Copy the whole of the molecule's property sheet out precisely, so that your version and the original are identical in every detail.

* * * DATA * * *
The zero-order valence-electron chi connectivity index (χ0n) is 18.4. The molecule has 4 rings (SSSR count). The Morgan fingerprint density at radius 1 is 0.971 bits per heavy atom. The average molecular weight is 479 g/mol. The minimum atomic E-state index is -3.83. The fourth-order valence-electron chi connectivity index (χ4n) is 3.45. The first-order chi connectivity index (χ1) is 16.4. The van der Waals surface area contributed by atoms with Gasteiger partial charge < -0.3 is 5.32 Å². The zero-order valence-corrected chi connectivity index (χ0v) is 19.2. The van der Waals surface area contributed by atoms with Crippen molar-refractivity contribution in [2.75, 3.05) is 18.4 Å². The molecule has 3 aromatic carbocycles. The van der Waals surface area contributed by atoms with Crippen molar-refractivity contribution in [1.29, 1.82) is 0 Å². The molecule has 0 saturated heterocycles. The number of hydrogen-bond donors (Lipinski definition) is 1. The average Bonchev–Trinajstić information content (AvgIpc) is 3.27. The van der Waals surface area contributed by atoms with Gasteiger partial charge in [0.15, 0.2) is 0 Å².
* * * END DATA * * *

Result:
The zero-order valence-electron chi connectivity index (χ0n) is 18.4. The molecule has 4 rings (SSSR count). The Morgan fingerprint density at radius 1 is 0.971 bits per heavy atom. The average molecular weight is 479 g/mol. The minimum atomic E-state index is -3.83. The fourth-order valence-electron chi connectivity index (χ4n) is 3.45. The first-order chi connectivity index (χ1) is 16.4. The van der Waals surface area contributed by atoms with Gasteiger partial charge < -0.3 is 5.32 Å². The zero-order valence-corrected chi connectivity index (χ0v) is 19.2. The van der Waals surface area contributed by atoms with Crippen molar-refractivity contribution in [2.75, 3.05) is 18.4 Å². The molecule has 3 aromatic carbocycles. The van der Waals surface area contributed by atoms with Crippen molar-refractivity contribution in [1.29, 1.82) is 0 Å². The molecule has 0 saturated heterocycles. The number of hydrogen-bond donors (Lipinski definition) is 1. The average Bonchev–Trinajstić information content (AvgIpc) is 3.27. The van der Waals surface area contributed by atoms with Gasteiger partial charge in [0.15, 0.2) is 0 Å².